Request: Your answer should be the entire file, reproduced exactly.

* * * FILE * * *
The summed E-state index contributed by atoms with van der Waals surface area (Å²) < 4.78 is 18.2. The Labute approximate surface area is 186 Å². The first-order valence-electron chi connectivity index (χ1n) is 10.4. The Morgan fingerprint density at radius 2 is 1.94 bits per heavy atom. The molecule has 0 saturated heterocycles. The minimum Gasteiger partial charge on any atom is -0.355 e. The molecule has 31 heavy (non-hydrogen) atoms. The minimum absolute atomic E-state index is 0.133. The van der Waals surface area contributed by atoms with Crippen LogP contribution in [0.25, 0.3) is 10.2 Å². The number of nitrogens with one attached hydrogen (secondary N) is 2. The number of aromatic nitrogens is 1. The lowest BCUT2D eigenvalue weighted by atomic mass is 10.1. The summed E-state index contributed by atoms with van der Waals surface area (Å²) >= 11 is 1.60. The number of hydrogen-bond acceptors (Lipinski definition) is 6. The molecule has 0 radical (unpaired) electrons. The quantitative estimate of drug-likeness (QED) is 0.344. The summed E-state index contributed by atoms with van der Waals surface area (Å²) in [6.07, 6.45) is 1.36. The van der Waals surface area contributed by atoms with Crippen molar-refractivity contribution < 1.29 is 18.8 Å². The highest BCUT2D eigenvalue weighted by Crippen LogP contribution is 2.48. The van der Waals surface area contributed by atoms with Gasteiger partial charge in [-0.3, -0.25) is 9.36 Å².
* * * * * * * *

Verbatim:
The summed E-state index contributed by atoms with van der Waals surface area (Å²) < 4.78 is 18.2. The Labute approximate surface area is 186 Å². The first-order valence-electron chi connectivity index (χ1n) is 10.4. The Morgan fingerprint density at radius 2 is 1.94 bits per heavy atom. The molecule has 0 saturated heterocycles. The minimum Gasteiger partial charge on any atom is -0.355 e. The molecule has 31 heavy (non-hydrogen) atoms. The minimum absolute atomic E-state index is 0.133. The van der Waals surface area contributed by atoms with Crippen LogP contribution in [0.25, 0.3) is 10.2 Å². The number of nitrogens with one attached hydrogen (secondary N) is 2. The number of aromatic nitrogens is 1. The lowest BCUT2D eigenvalue weighted by atomic mass is 10.1. The summed E-state index contributed by atoms with van der Waals surface area (Å²) >= 11 is 1.60. The number of hydrogen-bond acceptors (Lipinski definition) is 6. The molecule has 0 radical (unpaired) electrons. The quantitative estimate of drug-likeness (QED) is 0.344. The summed E-state index contributed by atoms with van der Waals surface area (Å²) in [6.07, 6.45) is 1.36. The van der Waals surface area contributed by atoms with Crippen molar-refractivity contribution < 1.29 is 18.8 Å². The highest BCUT2D eigenvalue weighted by Crippen LogP contribution is 2.48. The van der Waals surface area contributed by atoms with Gasteiger partial charge in [-0.3, -0.25) is 9.36 Å².